Does anyone recall a scene from The Exorcist where the young priest reports all the different demons that have manifested, and the old priest cuts him off, saying "There is only one." Let me play the old priest here and say there is only one pattern, it's the neck from nut to 22nd fret, E to shining E.
That's not to say learning devices like CAGED and the Grimoire aren't useful, they are. But they are just ways of breaking down a big piece of information into more digestible bits. Try them both, compare, and see where that leads you.
Here are some things I did that helped my playing out a great deal. Check them out, I hope they're some use to you.
1) Develop an understanding of the building blocks of music in the abstract. Learn intervals, key signatures, scales, triads, 7th chords, etc and how they're constructed . Having some familiarity with written music (staff paper) and the piano keyboard help, because each note appears in only one place, unlike the guitar neck.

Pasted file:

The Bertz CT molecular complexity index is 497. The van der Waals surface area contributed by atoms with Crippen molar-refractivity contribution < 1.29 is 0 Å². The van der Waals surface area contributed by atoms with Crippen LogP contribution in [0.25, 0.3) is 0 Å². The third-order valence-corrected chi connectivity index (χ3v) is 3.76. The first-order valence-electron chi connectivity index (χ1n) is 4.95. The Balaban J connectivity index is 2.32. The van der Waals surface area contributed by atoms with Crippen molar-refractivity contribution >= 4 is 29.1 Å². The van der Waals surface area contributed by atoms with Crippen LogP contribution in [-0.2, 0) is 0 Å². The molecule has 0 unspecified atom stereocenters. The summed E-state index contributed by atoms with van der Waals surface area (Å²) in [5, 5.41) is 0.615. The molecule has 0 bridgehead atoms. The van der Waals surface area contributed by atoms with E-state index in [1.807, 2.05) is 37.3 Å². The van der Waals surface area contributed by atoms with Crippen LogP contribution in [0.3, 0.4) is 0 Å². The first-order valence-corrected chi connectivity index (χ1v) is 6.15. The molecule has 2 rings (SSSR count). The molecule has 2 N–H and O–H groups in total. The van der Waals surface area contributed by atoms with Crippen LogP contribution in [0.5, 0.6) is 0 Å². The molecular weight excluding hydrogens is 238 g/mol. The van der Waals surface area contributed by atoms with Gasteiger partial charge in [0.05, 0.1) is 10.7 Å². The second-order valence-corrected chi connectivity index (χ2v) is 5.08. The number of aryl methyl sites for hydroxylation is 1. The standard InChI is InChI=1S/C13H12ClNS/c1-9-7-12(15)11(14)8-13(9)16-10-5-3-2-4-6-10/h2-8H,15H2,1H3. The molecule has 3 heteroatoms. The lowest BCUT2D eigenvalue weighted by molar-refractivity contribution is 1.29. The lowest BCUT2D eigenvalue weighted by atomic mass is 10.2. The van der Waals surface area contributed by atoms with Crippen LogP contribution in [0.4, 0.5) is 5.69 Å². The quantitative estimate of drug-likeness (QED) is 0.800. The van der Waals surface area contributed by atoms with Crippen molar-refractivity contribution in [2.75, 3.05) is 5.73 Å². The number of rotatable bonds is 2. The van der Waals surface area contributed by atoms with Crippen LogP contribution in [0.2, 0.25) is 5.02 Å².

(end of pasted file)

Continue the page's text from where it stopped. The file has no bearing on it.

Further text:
2) Learn every note on the neck without the need for an external reference (like a chord shape or scale pattern.) Most folks already know E A D G B E, so you have the 1st and 12th frets covered, only 20 or so to go…………
3)Pick a small area and explore it thoroughly. Maybe a CAGED pattern or something from the Grimoire, maybe up and down one string, maybe a combination. Check out what one pattern gives you that another doesn't. What happens when you stretch to get three notes on one string vs. crossing to the next string. How do left hand fingerings affect the right hand's job? Can you adjust a fingering to make the picking lie better? What does the pick lying better mean to you?
This is a lot of work, but 1&2 at least are sort of finite. If you're gradual and consistent, the stuff comes together.
The other side of the coin is not to get so bogged down in learning the neck that you forget to make music. There's lot's of great music to be made even if you only know one or two scale patterns (Just ask Chuck Berry!)